It is found that a few nouns form their plural by changing the inside vowel of the singular form.
There are a few nouns that form their plural by adding ‘en’ to the singular.
There are some nouns which have their singular and plural forms a-like.
1. Ten hundred weight, make one ton.
2. The boy gave me five hundred, rupees. (When used after numerals)
3. The car cost me eighty thoudand, rupees. (When used after numerals)
There are some nouns which are only used in the plural.
(a) Names of instruments which have two parts forming a kind of pair. For example:
Ballows, spectacles, scissors, tongs, pincers etc.
(b) Names of certain articles of dress. For example:
Trousers, breeches, drawers etc.
(c) Names of diseases. For example:
Measles, mumps etc.
(d) Names of games. For example:
Draughts, billiards etc.
(e) Certain other nouns. For example:
Annals, thanks, proceeds (of a sale). tidings, environs, nuptials, obsequies, assets, chattels, odds, amends, seals, shambles, vegetables, troops, particulars, aborigins, alms, ashes, arrears, dregs, eaves, earnings, sweepings, etc.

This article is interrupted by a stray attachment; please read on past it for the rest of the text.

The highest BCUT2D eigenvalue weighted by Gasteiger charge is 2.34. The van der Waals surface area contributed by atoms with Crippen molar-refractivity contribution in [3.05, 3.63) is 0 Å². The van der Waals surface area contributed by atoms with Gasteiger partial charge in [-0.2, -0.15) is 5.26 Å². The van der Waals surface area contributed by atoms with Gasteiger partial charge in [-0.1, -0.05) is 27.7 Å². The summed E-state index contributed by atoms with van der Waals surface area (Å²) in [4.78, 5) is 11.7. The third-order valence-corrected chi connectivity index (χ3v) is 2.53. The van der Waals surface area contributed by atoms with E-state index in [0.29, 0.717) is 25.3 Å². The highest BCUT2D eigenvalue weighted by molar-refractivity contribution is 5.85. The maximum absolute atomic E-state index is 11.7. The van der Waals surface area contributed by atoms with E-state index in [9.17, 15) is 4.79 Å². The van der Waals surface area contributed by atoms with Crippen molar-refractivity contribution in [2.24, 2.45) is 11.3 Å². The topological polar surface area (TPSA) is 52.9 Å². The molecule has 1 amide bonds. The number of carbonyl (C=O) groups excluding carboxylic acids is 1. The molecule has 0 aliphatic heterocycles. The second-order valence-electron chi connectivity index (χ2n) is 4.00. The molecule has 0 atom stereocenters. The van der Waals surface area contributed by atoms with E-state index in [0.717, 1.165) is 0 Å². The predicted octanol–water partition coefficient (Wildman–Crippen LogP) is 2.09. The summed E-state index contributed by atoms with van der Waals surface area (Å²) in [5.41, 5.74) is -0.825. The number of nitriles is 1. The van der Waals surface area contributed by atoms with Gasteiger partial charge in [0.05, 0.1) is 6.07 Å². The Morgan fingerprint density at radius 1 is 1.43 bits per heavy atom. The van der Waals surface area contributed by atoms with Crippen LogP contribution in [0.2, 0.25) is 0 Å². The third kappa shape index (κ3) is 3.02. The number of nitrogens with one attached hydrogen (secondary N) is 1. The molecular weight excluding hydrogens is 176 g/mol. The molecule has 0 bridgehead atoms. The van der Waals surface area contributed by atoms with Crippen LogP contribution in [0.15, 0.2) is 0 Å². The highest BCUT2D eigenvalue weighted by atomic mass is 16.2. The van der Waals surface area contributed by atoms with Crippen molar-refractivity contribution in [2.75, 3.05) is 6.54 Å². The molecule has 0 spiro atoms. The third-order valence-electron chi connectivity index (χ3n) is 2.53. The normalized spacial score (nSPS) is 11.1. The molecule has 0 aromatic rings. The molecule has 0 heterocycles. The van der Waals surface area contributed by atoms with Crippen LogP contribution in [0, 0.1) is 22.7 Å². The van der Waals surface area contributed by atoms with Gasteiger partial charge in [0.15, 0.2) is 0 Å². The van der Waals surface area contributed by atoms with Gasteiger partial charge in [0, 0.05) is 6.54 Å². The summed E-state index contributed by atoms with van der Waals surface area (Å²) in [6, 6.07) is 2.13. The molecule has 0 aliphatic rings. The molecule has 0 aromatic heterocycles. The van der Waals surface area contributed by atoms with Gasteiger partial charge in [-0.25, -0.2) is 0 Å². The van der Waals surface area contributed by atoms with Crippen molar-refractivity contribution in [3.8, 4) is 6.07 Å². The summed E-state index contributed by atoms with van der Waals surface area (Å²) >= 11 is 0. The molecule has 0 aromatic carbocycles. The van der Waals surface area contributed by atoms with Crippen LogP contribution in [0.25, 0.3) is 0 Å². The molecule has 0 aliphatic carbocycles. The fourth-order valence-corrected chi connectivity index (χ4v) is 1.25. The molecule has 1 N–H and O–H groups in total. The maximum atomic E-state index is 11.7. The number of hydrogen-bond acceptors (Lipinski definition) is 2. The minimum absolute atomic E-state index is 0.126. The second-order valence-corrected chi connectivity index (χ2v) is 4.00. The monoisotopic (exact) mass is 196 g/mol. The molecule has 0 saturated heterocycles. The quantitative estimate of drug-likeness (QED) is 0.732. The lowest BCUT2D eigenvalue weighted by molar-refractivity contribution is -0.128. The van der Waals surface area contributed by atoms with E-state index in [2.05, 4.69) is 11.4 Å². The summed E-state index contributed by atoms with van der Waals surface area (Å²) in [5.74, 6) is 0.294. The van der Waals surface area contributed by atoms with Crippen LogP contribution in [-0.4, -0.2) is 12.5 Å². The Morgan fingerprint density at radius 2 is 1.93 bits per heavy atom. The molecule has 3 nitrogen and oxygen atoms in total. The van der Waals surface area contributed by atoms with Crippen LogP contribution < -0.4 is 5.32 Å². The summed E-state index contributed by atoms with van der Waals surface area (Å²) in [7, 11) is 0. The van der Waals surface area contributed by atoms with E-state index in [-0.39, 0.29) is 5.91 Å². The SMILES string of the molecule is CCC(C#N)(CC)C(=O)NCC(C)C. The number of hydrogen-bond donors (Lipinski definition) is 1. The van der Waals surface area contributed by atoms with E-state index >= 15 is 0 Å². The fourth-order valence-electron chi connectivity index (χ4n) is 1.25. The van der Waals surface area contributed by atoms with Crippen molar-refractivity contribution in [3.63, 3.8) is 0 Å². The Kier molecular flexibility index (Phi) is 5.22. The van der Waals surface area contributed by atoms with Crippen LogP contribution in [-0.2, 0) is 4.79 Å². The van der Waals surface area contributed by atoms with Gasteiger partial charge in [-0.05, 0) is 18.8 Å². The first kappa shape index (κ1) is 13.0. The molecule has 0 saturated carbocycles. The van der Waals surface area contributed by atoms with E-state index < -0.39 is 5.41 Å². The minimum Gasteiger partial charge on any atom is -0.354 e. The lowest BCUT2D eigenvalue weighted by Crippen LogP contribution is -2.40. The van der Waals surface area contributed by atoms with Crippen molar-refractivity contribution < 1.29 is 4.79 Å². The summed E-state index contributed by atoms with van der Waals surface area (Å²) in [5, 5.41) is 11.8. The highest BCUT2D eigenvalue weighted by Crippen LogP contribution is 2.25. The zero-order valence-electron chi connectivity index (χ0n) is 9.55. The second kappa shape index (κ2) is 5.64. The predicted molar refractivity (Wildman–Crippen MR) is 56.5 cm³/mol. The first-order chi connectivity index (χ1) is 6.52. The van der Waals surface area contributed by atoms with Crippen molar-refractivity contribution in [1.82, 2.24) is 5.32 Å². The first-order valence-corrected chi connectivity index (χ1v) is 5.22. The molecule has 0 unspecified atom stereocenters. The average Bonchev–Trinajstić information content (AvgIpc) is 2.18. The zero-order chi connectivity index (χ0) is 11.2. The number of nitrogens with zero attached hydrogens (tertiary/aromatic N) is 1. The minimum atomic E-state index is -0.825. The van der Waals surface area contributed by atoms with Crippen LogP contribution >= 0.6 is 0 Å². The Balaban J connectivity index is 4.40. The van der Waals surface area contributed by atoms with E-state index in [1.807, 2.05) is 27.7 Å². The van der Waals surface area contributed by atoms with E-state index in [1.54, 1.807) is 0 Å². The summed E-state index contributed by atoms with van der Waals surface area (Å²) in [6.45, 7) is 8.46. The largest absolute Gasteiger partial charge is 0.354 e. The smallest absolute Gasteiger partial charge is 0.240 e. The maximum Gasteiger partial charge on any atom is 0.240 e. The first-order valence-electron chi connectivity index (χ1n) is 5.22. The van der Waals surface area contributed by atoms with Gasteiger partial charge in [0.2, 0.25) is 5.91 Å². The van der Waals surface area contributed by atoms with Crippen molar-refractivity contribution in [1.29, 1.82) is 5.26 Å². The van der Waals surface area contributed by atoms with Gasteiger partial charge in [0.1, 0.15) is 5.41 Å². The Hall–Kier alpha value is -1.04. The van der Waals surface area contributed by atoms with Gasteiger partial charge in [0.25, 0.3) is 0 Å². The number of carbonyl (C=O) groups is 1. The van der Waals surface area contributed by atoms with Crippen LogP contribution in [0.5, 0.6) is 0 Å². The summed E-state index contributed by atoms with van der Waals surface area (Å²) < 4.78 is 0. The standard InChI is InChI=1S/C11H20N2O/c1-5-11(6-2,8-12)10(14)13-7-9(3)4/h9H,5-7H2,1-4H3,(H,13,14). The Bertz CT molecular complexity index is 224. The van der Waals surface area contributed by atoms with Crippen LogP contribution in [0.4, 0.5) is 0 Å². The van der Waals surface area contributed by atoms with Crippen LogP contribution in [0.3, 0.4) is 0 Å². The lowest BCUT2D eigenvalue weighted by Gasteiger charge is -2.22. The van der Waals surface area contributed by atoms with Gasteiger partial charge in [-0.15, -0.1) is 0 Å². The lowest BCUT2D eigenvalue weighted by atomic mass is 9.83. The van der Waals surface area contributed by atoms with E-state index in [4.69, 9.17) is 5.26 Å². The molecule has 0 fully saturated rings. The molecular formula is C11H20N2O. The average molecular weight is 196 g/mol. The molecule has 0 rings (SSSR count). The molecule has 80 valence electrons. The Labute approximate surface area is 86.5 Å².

There are some plural forms of nouns which are actually singular. For example:
Innings, mathematics, news, civics, politics, physics, ethics, economics, mechanics, summons etc.
Mathematics is an easy subject. (Mathematics is singular number)
If plural looking subjects are particularised or possessed, they become as plural nouns:
1. My Mathematics are strong. (Mathematics – possessed, plural number)